New research, based on 33 historical El Niño events from 1901 to 2017, show climate change effects have shifted the El Niño onset location from the eastern Pacific to the western Pacific and caused more frequent extreme El Niño events since the 1970's. Continued warming over the western Pacific warm pool, driven by anthropogenic climate change, promises conditions that will trigger more extreme events in the future.
Nitrogen from agricultural production is a major cause of pollution in the Mississippi River Basin and contributes to large dead zones in the Gulf of Mexico. Illinois and other Midwestern states have set goals to reduce nitrogen load through strategies that include different land management practices. A new study uses computer modeling to estimate how those practices may be affected by potential changes in the climate, such as increased rainfall.
In 2018, vast amounts of snow were spread across most of the Arctic region and did not melt fully until late summer, if at all. Researchers documented the consequences of this extreme weather event at Zackenberg, Northeast Greenland by extensively monitoring all components of the local ecosystem for more than 20 years, allowing them to compare life in the extreme year of 2018 to other, more 'normal,' years.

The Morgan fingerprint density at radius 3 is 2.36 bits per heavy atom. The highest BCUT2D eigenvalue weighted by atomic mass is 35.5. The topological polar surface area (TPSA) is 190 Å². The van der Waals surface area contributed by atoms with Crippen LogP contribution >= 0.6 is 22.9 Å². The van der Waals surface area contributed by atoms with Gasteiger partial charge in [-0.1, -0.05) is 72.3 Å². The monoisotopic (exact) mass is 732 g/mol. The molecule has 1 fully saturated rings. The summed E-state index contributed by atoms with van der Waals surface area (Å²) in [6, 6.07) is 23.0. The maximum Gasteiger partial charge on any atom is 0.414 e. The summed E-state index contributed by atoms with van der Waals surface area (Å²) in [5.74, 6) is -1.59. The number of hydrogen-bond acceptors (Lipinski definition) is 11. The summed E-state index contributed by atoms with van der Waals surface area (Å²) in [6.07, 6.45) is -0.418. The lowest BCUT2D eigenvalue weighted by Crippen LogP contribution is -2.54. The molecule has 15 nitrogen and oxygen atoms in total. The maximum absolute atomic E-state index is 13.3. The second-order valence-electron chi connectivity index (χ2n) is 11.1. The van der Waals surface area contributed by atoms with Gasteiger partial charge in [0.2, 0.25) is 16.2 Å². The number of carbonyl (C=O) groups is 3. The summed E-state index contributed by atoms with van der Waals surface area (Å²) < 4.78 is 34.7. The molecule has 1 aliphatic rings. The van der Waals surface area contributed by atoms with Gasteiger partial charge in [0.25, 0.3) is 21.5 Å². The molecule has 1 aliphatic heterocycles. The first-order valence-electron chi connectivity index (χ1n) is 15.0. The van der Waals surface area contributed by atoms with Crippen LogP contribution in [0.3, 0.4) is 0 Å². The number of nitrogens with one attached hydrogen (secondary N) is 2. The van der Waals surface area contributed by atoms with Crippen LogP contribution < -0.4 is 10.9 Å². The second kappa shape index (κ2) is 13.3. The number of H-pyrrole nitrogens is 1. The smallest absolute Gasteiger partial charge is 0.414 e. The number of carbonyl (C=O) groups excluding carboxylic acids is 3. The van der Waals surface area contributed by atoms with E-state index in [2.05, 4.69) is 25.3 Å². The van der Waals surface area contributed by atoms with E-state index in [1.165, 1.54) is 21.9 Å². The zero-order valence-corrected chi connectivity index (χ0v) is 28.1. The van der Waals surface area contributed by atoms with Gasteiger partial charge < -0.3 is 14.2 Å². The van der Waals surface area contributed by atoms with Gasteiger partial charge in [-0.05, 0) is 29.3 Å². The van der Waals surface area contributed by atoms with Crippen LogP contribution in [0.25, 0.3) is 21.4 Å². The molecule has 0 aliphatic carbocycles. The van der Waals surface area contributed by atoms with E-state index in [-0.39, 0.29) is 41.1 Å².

Farmers in Colombia's maize-growing region of Córdoba had seen it all: too much rain one year, a searing drought the next. Yields were down and their livelihoods hung in the balance. To better deal with climate stress, farmers in Colombia's maize-growing region of Córdoba needed information services that would help them decide what varieties to plant, when they should sow and how they should manage their crops.